Using transcranial direct current stimulation, we tested whether stimulation of left lateral prefrontal cortex had discriminate effects on language and memory conditions that rely on executive-control (versus cases with minimal executive-control demands, even in the face of task difficulty). Participants were randomly assigned to receive Anodal, Cathodal, or Sham stimulation of left lateral prefrontal cortex while they (1) processed ambiguous and unambiguous sentences in a word-by-word self-paced reading task and (2) performed an n-back memory task that, on some trials, contained interference lure items reputed to require executive-control. Across both tasks, we parametrically manipulated executive-control demands and task difficulty. Our results revealed that the Anodal group outperformed the remaining groups on (1) the sentence processing conditions requiring executive-control, and (2) only the most complex n-back conditions, regardless of executive-control demands. Together, these findings add to the mounting evidence for the selective causal role of left lateral prefrontal cortex for executive-control tasks in the language domain. Moreover, we provide the first evidence suggesting that brain stimulation is a promising method to mitigate processing demands encountered during online sentence processing.
Some very excellent tDCS-related documents came to my attention over the weekend. I’m pretty sure I’d looked for at least one of them before, but that it was behind a paywall. I’ll provide links to the pdfs here, but suggest that (as has happened elsewhere on the blog) pdf links frequently go bad so ‘get em while they’re hot’.
Brain stimulation enables the solution of an inherently difficult problem (pdf)
This is the paper by Alan Snyder and Richard Chi that is frequently referenced in ‘unlock your inner savant’ articles on various pop-sci sites. (See also) Spoiler alert! Gives the answer to the ‘9 dot’ problem and once you’ve seen it it will be impossible to discover how ‘savant-like’ you are (at least according to this test).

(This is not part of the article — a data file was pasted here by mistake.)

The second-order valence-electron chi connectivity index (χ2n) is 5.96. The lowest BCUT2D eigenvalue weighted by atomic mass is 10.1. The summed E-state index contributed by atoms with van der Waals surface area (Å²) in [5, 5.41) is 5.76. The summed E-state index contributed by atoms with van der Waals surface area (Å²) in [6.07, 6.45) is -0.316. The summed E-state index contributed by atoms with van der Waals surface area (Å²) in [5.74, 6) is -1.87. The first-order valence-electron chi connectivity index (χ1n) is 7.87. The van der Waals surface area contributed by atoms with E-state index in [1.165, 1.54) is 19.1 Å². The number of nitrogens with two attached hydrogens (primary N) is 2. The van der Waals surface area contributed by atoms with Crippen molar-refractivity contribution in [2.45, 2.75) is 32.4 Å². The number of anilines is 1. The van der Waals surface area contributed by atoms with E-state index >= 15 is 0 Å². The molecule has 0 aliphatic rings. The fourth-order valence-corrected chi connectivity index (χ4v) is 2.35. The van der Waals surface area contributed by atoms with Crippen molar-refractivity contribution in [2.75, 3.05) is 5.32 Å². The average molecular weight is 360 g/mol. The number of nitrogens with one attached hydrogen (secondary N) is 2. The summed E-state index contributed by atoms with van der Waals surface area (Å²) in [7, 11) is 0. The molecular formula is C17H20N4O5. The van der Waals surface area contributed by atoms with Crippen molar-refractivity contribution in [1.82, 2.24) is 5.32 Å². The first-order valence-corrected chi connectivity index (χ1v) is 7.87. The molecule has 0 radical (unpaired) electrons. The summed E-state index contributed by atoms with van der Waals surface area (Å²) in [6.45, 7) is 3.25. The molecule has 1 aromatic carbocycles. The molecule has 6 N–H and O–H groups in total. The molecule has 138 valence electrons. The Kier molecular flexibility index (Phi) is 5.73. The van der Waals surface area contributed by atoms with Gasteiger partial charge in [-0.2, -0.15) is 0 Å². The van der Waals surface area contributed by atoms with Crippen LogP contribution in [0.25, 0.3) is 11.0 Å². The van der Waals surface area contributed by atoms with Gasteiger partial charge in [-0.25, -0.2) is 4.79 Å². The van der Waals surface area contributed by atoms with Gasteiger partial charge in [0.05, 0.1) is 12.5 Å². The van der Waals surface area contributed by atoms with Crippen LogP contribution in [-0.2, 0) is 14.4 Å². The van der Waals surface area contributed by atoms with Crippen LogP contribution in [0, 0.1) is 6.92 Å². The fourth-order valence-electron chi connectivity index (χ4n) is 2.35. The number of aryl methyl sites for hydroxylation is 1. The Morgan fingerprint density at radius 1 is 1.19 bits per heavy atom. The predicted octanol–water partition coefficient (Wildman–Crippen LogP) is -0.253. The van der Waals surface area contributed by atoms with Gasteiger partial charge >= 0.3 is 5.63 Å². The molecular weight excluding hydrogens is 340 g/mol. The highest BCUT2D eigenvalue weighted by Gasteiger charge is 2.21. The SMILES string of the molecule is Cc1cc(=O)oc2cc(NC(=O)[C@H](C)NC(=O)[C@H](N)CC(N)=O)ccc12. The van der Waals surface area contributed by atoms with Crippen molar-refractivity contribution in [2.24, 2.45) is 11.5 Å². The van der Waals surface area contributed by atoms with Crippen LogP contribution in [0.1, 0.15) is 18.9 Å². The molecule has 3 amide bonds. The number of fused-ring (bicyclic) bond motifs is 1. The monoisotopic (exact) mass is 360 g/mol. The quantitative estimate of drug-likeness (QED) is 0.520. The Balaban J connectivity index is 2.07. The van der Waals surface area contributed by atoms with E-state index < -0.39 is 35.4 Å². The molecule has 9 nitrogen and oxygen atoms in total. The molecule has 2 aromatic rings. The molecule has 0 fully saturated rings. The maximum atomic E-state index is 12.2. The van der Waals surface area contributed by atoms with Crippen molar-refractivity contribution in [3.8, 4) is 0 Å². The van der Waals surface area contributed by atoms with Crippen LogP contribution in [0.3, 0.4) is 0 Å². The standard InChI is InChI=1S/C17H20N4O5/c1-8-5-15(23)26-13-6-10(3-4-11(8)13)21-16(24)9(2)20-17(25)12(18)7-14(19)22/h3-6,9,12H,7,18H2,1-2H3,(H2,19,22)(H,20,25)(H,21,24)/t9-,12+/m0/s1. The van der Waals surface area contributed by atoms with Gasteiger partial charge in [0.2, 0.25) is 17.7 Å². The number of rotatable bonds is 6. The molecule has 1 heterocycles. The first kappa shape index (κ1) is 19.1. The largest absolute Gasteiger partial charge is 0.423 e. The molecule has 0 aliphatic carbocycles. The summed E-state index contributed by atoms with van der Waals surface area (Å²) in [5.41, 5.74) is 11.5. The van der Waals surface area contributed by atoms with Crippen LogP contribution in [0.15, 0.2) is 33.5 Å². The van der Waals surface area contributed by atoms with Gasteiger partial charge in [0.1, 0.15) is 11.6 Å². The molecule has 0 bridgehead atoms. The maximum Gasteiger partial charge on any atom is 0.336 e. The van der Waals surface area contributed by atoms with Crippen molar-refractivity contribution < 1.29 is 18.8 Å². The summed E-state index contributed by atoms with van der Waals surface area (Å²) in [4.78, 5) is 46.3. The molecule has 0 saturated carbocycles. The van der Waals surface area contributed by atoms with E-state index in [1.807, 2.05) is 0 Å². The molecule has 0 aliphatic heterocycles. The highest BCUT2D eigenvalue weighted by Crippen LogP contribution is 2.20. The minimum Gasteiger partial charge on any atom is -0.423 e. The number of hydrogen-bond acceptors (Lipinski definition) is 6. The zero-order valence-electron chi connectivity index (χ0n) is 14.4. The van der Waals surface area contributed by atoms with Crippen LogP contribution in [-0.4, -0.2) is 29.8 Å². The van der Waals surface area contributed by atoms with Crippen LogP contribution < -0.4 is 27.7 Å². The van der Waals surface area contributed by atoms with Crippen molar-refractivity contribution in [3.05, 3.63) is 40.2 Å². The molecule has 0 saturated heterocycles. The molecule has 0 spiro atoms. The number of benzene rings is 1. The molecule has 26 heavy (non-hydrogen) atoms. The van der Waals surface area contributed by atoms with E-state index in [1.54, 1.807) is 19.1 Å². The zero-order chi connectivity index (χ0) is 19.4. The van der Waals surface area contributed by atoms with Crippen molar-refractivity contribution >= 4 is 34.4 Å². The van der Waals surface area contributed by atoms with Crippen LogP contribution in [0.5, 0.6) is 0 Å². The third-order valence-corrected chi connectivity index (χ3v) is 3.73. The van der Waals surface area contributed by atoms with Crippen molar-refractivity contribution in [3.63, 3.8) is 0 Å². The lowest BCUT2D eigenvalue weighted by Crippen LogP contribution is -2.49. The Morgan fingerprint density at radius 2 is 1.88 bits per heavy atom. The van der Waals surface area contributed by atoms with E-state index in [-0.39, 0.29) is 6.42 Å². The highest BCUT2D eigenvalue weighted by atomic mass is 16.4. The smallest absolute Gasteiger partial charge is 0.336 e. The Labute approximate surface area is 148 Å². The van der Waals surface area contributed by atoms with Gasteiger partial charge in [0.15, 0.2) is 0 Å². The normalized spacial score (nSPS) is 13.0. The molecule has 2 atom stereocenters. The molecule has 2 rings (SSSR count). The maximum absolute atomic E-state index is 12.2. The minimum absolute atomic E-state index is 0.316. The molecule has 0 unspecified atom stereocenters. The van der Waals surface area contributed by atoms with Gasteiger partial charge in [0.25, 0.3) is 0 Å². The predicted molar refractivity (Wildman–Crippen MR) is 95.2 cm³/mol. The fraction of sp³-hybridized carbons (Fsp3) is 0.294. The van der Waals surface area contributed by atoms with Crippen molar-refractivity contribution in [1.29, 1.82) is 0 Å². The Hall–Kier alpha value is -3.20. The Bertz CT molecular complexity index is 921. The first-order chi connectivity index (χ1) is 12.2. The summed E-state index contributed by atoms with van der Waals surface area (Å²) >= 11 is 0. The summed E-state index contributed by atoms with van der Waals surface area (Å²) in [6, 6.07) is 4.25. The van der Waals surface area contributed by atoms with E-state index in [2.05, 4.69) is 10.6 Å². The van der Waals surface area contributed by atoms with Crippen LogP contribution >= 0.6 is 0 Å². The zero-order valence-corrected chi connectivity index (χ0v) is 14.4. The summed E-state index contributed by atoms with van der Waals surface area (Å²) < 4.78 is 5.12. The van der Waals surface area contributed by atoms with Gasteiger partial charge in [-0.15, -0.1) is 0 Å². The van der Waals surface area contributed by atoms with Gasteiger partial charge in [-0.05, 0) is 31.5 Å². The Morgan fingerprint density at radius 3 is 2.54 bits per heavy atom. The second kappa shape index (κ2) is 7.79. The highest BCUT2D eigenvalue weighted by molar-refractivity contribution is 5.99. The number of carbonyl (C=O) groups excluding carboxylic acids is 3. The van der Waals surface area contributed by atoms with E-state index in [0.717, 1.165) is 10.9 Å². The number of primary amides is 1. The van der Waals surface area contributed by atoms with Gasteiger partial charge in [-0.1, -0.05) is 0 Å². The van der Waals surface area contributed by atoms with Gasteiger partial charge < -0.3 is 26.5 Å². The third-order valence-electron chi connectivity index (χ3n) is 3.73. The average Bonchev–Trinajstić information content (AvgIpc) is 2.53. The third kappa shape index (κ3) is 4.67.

…we applied cathodal tDCS (1.6mA) at the left anterior temporal lobe (ATL) together with anodal tDCS at the right ATL for approximately 10 min… None of the 22 participants in the main experiment solved the nine-dot problem before stimulation. But with 10 min of right lat- eralizing transcranial direct current stimulation (tDCS), we found that more than 40% of participants could do so.
Dr. Brent Williams, at his SpeakWisdom blog, published another excellent tDCS post updating his DIY device, and adding a .doc that outlines his recommended (For Discussion) protocols for depression, ‘Savant Learning’, memorization, and chronic pain.
His protocol describes directions for use with either his ‘User-Built tDCS Research Device’, or the ActivaDose II.
Transcranial Magnetic and Electric Stimulation in Perception and Cognition Research (pdf)
This is a fascinating paper (Carlo Miniussi et al) that brings us up to date (2012) on applications of tDCS, TMS tACS (transcranial alternating current), and tRNS (transcranial random noise stimulation), especially in relation to cognition and learning. What really caught my eye was this entry about tRNS…
tRNS consists of the application of a random electrical oscillation spectrum over the cortex. tRNS can be applied at different frequency band ranges over the entire spectrum from 0.1 to 640 Hz…They applied tRNS to the visual cortices of healthy subjects and observed a significant improvement in the performance of healthy subjects in a visual perceptual learning task. This improvement was significantly higher than the improvement obtained with anodal tDCS…
And that folks, is how a weekend disappears down the rabbit hole!